Well-paced, witty 'Enola Holmes' is a film the entire family can enjoy
Focusing on the less well-known adventures of Sherlock Holmes's younger sister, this Netflix movie is bound to birth sequels
With spring busy springing and lockdown restrictions easing, parents can breathe a sigh of relief as they're finally able to take the kids outdoors - but if you do find yourself stuck inside with the young folks, Netflix's flashy new Sherlock Holmes universe adventure should keep you and them pleasantly occupied for a few hours.
Enola Holmes is a big-budget, all-star British-cast adaptation of the first in a 12-book series of YA novels by Nancy Springer. It gives a welcome feminist slant to the stuffy Victorian setting of Arthur Conan Doyle's original creation by focusing its attention on the less well-known adventures of Holmes's younger sister Enola (Stranger Things' Millie Bobby Brown).
With her father long dead and her elder brothers Mycroft (Sam Claflin) and Sherlock (Henry Cavill) having long ago left to make their fortunes in bustling London, Enola is raised by her eccentric, self-sufficient Bohemian mother, Eudoria (Helena Bonham Carter), who home-schools her in the arts of self-defence, puzzle-solving, science and all the things a young woman needs to know if she's to make her own way in the stuffy patriarchy of 19th-century Britain.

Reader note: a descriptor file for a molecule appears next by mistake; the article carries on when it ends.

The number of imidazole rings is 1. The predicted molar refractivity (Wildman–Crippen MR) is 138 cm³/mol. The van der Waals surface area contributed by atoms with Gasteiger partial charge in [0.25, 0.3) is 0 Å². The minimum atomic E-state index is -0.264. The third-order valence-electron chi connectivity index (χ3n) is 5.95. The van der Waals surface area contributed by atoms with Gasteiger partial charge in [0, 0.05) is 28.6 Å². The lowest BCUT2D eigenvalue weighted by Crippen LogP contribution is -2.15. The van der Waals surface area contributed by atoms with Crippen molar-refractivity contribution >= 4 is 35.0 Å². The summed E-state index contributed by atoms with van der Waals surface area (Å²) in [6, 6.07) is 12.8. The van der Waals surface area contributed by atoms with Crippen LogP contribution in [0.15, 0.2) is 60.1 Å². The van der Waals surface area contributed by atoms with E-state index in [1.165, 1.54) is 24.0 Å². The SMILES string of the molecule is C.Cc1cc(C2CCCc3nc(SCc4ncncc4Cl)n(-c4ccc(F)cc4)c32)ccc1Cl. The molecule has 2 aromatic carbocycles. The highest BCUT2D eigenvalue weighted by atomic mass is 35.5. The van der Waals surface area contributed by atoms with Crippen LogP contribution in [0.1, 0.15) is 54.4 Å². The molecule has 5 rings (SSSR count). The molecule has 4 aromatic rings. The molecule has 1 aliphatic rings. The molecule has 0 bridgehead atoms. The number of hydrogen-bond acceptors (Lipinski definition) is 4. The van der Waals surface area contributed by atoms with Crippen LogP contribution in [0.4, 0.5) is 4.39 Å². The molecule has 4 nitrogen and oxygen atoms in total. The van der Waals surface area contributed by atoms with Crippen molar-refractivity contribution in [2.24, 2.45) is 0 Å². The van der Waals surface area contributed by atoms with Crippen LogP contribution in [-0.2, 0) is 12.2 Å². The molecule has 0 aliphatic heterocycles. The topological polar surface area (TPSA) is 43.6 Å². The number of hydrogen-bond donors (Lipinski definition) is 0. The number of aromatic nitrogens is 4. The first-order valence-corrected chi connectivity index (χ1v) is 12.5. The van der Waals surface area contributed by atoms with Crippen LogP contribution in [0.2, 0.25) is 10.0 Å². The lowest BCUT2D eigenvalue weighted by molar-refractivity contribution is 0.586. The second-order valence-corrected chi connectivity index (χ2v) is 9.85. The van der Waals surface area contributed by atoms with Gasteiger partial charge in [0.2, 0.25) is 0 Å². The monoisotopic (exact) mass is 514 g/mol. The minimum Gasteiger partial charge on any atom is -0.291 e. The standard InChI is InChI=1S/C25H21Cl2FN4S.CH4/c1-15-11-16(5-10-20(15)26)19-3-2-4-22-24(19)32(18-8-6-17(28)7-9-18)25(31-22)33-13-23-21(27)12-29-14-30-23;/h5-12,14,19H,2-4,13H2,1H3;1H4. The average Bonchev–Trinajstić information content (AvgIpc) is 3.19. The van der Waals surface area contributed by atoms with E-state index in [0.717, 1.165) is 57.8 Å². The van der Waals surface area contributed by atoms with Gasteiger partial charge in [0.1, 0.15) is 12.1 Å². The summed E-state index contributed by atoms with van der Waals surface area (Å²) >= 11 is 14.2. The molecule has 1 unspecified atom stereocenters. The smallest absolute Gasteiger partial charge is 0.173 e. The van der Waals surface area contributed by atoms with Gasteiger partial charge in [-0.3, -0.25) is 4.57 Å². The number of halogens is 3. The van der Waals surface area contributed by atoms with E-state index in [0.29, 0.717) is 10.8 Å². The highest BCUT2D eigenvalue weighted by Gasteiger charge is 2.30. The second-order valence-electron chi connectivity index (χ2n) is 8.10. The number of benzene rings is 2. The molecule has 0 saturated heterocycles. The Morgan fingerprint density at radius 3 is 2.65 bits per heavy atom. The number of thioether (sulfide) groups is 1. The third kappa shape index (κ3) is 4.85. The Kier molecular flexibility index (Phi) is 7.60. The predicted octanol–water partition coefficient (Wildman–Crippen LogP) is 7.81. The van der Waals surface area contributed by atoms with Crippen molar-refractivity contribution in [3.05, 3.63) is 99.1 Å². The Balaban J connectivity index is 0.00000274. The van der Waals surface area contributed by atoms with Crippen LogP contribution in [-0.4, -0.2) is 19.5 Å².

When Eudoria suddenly disappears, Enola feels betrayed and - as her name spelt backwards reveals - alone. She's determined to find her mother and with a little help from her brother Sherlock and no help from her brother Mycroft, she sets off on a rip-roaring adventure that will see her thrown into a world of backstabbing, political intrigue and the arms of the dashing and suitably bookish Lord Tewkesbury (Louis Partridge).
WATCH | 'Enola Holmes' trailer.
Springer's story only really relies on the Sherlock legend tangentially - Enola could just as well be who she is without the shadow of her famous detective brother - but the surname Holmes does help our young heroine out of several sticky situations.
A feminist theme gently bubbles underneath all of this adventure, and Netflix has been quick to capitalise on it - launching an advertising campaign around the world where statues of Enola were displayed alongside famous men to highlight the stories of their lesser known but equally talented sisters: Charles Dickens, Mozart, Thomas Hardy etcetera.
It's also obvious from the high-production values that the streaming service is looking to make Enola a strong, independent woman-centred franchise that will use the current social moment to its advantage.
Luckily, Brown is a charming and capable actress who manages to carry this fast-paced, witty and easy to like roller-coaster ride to its triumphant conclusion. She's as comfortable having a quick to-camera catch-up with the audience and working her way through mind-bending puzzles as she is kicking ass and saving her beau from the clutches of thugs.
Franchise fatigue will no doubt set in as the streaming service unrolls the inevitable sequels, but for now this introduction to the precocious, clever and independent lesser-known Holmes family member offers a well-paced, smart adventure for audiences of all ages that's got some pertinent things to say about stupid men and their blinkered prejudices against women.
• 'Enola Holmes' is on Netflix now.
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